There’s a couple things in my mind when shooting a convention or a conference. First of all I tend to shoot black & white in that environment because I think conferences look very boring in color. This is not a pool party on a sunny day, or a luscious garden. The background is white walls and carpet with nauseating color patterns. Besides, the people who come to conferences tend to think they’re involved in something important, and black and white makes them look more historically significant and epic.
The next thing I think about is being sneaky. I’m trying to capture the person in their moment. I want a part of who they are revealed in the image. Those are more interesting photos to me. That’s my challenge when I shoot. Posed shots of people smiling at the camera are ok, but they’re usually kind of boring because there’s really nothing very interesting about them. Also, when people know there’s a camera pointed at them, their guard goes WAY up, and you lose the authenticity of their personality in the shot. That means I lost my shot, and I’m annoyed. I totally understand, because I’m like that too, I’m not the most photogenic and I get a little uncomfortable when a camera is pointed at me. My only options are to take photos before they realize a camera is around, or to snap off so many damn shots until they become numb to the camera and drop their guard, behaving normally again.
Either way the small size of the NEX is a huge blessing. Having an APS-C DSLR size sensor in a camera that fits in my pocket has been incredibly valuable to me, and opened me up to much more of what photography is about. Because it’s small enough to be with me in normal social interactions, it’s not very intrusive and intimidating, it’s allowed me to capture so many more moments that I would have otherwise not kept visualized. Moments that have brought my friends together to bond over and even help mend their friendships.
Beyond the ideas, an ideological movement has many other pieces of the puzzle needed for resonating and becoming successful. In our digital Facebook age, we can’t over emphasize the importance of photos that capture our important moments and allow us to share our memories with others.
The workshop attendees shoot the SLR Magic 50 LM T0.95 Hyperprime on the M9 and NEX-5n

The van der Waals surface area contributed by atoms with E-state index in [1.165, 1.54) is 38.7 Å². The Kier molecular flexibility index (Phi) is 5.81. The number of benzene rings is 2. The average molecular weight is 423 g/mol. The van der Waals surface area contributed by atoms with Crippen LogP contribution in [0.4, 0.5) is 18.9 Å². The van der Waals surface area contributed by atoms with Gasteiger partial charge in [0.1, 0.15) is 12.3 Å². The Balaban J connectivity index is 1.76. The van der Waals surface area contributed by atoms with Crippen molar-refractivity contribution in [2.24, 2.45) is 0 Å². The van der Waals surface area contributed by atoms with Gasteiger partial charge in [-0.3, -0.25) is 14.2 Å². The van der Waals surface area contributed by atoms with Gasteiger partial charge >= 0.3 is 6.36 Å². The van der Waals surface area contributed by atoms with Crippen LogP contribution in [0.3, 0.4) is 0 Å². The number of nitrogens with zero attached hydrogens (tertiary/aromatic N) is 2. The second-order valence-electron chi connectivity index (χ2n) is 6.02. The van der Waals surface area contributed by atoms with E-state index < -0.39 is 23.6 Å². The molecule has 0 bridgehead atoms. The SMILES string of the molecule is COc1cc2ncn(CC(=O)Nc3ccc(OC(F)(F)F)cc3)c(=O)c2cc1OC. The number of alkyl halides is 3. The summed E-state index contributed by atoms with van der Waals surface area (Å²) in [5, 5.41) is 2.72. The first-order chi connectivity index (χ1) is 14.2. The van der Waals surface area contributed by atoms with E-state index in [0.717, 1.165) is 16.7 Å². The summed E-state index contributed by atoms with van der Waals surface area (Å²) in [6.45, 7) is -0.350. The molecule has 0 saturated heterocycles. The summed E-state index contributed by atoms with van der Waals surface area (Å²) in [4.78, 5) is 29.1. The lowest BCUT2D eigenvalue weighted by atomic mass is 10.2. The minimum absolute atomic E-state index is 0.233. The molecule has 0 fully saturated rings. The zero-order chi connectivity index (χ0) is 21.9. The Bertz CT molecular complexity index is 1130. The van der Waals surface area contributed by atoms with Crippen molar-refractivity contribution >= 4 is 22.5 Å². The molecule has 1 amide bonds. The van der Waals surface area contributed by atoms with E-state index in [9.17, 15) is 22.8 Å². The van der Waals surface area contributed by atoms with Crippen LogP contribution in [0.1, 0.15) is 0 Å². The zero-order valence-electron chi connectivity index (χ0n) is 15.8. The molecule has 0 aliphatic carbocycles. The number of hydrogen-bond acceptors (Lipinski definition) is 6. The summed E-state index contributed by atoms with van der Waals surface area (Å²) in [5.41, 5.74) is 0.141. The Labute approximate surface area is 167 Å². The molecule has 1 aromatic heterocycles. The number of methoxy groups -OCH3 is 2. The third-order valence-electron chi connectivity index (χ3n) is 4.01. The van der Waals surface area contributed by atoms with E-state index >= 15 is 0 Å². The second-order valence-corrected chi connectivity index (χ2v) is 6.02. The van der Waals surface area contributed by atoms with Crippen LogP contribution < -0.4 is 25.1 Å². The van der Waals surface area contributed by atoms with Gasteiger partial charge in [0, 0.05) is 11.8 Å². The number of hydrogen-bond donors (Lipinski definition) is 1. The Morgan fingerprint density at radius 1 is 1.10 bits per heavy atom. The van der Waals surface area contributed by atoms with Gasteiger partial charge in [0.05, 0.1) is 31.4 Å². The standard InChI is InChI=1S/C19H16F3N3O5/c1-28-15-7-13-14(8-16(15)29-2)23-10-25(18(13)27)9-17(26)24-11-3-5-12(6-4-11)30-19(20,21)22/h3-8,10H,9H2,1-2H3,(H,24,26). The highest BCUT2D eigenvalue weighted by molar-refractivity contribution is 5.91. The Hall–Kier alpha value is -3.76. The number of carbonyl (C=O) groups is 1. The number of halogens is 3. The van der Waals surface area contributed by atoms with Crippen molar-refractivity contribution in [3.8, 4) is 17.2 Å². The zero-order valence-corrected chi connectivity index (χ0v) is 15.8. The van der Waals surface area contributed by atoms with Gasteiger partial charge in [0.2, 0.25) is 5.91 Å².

Since I am now back home at my desk I can go over more images that were shot at the workshop using the new SLR Magic lens. These were shot by me and a few others at the workshop, credits will be before the photos…enjoy! Oh, and just for fun I threw in a shot taken with the 50 Noctilux ASPH. Which one is it? Check out the two from Jay Bartlett below and see the difference. ALL shots below are wide open and the title shot above of Max was taken by Ashwin Rao with the 85 Zeiss Sonnar on his M9.
First, A few more snaps of the gang from me.
Stephen, the resident male model of the workshop shot at 0.95 – click image for larger and sharper view
Below: Andrew from SLR Magic talking with Max on Sunday during our Lunch at El Cholo
…and speaking of Max Klimov, he shot some GORGEOUS shots with the Hyperprime – look at the rendering of the model shots
and one of his street shots as well…
Jay Bartlett took these at 0.95 – but one is from the Noctilux ASPH – one from the SLR Magic! Which is which? I can tell…can you?
BELOW: Ashwin Rao snapped this amazing shot while we ate dinner at the Yardhouse on Saturday night. It was DARK!
BELOW: Dave Grady tried his hand with the Hyperprime on the M9 – The 2nd shot has some CA (which the Noct ASPH has as well)
BELOW: Judd Weiss tried the Hyperprime on his NEX-5n
BELOW: Our awesome host, Todd Hatakeyama shot the next couple with the Hyperprime and his M9
I will be shooting with the lens for a few weeks/months and will be posting a full review down the road with many images, full size and comparisons with other lenses. I plan on flying down to Seattle to hang with Ashwin and do a thorough shoot out between this one and the Leica Noctilux ASPH. We may be able to even throw in the Voigtlander Nokton 1.1 in the mix as well. Should be a blast. Also look for a post this week with a wrap up on the LA Workshop including everyones fave images from the weekend. As for the SLR Magic hyperprime, it is a special lens and I am eagerly awaiting pricing info. When I find out, I will post the news here.
FAST FACTS and why this lens is pretty exciting:
The SLR Magic 50 LM (Leica Mount) T0.95 Lens has 12 Lens Elements, 12 aperture blades and focuses to .7 meters (also the equivalent of an f/0.92 aperture at T0.95)
The Voigtlander 50 f/1.1 Nokton has 7 Lens Elements, 10 aperture blades and focuses to 1 meter
The Leica Noctilux ASPH has 8 elements, 9 aperture blades and focuses to 1 meter
Using Pentax FA Lenses on the Sony NEX-5n by Tord Eriksson – Tord’s Flickr
My name is Tord S Eriksson, I am 59 years old, married, and I drive buses in Gothenburg, Sweden, but I have been around cameras much of my life, but not taken more than a few shots in my previous life as a journalist, and editor (as illustrations to articles, or photos of my interviewees).